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About this text

  • Title: Friar Bacon and Friar Bungay (Quarto)
  • Editors: Christopher Hicklin, Christopher Matusiak

  • Copyright Queen's Men Editions. This text may be freely used for educational, non-profit purposes; for all other uses contact the Editor.
    Author: Robert Greene
    Editors: Christopher Hicklin, Christopher Matusiak
    Peer Reviewed

    Friar Bacon and Friar Bungay (Quarto)

    The honourable historie of Frier Bacon.
    410Ione. What Margret blush not, mayds must haue their
    Thomas. Nay by the masse she lookes pale as if she were
    Richard. Sirha are you of Beckls? I pray how dooth good-
    415man Cob, my father bought a horse of him, Ile tell you Marget,
    a were good to be a gentlemans iade, for of all things the foule
    hilding could not abide a doongcart.
    Margret. How different is this farmer from the rest,
    That earst as yet hath pleasd my wandring sight,
    420His words are wittie, quickened with a smile,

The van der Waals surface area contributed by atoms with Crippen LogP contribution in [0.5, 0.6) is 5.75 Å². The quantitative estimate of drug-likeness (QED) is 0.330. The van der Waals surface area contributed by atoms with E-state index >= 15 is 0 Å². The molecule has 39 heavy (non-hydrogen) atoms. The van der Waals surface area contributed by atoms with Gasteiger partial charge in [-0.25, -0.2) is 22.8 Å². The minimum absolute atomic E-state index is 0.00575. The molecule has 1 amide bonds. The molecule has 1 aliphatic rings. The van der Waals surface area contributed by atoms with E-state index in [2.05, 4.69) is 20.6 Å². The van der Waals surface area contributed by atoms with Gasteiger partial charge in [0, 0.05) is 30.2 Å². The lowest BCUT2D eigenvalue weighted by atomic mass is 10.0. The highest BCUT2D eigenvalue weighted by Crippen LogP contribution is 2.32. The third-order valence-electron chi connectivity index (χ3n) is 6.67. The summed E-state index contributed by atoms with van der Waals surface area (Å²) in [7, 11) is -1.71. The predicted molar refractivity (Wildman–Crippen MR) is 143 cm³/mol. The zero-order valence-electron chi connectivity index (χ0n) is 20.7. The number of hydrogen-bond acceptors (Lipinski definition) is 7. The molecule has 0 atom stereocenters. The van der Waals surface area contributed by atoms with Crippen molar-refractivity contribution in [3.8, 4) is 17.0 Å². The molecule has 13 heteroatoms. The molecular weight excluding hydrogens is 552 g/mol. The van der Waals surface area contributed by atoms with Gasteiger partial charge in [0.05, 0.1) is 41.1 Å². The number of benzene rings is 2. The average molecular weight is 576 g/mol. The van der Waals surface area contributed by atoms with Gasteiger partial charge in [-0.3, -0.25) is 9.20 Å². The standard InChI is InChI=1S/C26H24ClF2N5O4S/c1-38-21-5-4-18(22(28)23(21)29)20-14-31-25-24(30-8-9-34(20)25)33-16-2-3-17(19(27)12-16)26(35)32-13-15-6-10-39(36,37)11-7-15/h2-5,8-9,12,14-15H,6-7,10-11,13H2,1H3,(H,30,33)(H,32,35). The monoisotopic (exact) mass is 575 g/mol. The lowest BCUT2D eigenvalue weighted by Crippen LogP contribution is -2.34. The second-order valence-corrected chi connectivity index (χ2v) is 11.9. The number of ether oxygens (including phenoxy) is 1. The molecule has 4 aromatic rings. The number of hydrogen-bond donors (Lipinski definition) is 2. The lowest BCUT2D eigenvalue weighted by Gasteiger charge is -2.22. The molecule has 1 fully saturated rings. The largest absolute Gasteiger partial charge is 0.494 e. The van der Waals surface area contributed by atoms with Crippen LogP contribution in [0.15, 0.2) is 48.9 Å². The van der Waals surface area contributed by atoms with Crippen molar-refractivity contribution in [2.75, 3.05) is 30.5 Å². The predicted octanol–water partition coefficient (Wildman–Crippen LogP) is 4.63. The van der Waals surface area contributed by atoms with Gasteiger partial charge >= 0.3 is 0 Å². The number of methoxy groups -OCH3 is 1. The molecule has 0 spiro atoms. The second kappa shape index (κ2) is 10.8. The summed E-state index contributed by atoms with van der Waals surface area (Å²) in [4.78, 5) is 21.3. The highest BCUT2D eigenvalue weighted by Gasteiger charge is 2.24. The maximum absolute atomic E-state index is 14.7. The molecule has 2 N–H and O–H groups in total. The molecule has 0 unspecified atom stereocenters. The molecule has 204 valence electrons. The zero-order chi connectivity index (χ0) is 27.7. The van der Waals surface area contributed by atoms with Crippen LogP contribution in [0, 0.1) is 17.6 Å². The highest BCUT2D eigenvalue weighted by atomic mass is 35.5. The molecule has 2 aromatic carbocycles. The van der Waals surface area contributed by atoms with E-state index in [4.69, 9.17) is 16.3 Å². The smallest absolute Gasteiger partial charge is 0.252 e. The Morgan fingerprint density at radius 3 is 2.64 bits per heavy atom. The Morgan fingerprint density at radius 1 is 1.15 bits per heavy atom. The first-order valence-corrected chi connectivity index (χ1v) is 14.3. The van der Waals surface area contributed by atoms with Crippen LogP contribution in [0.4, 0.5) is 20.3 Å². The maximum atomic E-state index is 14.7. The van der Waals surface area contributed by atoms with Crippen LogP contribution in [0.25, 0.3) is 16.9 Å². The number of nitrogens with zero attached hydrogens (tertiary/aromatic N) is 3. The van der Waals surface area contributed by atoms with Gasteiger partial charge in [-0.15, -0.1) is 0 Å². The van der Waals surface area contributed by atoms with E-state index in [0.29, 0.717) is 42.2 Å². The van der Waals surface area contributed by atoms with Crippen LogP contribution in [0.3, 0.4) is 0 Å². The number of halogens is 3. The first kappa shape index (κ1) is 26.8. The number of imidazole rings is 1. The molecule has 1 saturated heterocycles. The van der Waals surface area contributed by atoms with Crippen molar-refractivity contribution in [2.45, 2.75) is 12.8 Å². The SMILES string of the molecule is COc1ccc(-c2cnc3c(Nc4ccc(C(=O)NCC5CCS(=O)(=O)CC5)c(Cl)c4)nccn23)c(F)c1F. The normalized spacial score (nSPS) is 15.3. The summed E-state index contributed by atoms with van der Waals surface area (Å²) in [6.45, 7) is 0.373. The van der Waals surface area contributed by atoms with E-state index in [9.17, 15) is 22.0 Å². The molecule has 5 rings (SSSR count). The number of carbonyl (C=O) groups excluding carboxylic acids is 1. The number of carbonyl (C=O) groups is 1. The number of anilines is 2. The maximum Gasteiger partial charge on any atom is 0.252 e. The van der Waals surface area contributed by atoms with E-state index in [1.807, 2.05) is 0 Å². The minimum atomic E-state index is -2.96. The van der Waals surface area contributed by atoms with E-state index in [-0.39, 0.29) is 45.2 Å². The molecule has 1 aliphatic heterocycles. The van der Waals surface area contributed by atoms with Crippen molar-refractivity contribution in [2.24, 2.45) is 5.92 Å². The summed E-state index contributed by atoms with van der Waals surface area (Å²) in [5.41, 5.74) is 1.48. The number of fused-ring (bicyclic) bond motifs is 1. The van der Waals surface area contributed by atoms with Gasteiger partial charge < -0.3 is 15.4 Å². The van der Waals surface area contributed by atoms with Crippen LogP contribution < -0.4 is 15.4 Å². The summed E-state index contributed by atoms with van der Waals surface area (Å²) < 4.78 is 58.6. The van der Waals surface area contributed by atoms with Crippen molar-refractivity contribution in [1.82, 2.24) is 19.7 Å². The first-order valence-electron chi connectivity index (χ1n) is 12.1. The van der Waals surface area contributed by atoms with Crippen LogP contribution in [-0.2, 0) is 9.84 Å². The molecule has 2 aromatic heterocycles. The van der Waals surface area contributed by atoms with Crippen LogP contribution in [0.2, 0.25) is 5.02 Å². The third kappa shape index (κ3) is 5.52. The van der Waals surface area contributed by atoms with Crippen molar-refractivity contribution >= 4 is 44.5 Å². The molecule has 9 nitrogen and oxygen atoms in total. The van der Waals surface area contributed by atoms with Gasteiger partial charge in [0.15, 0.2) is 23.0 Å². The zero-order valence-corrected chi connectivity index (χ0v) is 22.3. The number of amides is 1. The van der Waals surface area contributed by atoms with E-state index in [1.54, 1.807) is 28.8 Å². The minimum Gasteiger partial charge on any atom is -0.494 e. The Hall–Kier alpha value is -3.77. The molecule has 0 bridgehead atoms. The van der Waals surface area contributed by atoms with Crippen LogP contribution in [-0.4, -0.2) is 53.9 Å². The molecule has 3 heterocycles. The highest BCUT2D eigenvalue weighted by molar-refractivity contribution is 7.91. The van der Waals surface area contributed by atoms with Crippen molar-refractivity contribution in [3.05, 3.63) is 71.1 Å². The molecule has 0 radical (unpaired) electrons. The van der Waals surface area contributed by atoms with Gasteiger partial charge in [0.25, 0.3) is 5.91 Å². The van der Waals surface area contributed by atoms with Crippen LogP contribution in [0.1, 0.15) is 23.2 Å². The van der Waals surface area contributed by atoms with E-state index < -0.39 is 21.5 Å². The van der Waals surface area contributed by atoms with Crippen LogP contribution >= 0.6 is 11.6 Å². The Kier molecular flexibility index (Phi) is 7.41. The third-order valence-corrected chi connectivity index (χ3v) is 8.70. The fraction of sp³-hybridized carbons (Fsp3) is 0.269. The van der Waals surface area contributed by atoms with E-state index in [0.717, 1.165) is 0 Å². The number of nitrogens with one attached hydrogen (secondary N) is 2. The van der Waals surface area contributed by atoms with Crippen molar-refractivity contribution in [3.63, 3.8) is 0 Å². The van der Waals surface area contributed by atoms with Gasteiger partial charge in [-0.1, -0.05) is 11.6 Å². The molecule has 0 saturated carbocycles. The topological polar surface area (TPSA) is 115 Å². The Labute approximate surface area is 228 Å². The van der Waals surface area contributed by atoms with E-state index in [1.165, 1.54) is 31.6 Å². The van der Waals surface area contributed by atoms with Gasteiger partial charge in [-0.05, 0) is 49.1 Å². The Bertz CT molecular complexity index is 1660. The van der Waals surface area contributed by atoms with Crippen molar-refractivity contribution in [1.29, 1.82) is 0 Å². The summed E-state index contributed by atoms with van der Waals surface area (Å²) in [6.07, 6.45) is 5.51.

His courtesie gentle, smelling of the court,
    Facill and debonaire in all his deeds,
    Proportiond as was Paris, when in gray,
    He courted Aenon in the vale by Troy.
    425Great lords haue come and pleaded for my loue,
    Who but the keepers lasse of Fresingfield,
    And yet me thinks this Farmers iolly sonne,
    Passeth the prowdest that hath pleasd mine eye.
    But Peg disclose not that thou art in loue,
    430And shew as yet no signe of loue to him,
    Although thou well wouldst wish him for thy loue
    Keepe that to thee till time doth serue thy turne,
    To shew the greefe wherein thy heart doth burne.
    Come Ione and Thomas, shall we to the faire,
    435You Beckls man will not forsake vs now,
    Lacie. Not whilst I may haue such quaint girls as you,
    Margret. Well if you chaunce to come by Fresingfield,
    Make but a step into the keepers lodge,
    And such poore fare as Woodmen can affoord,
    440Butter and cheese, creame, and fat venison,
    You shall haue store, and welcome therewithall.
    Lacie. Gramarcies Peggie, looke for me eare long.
    Exeunt omnes.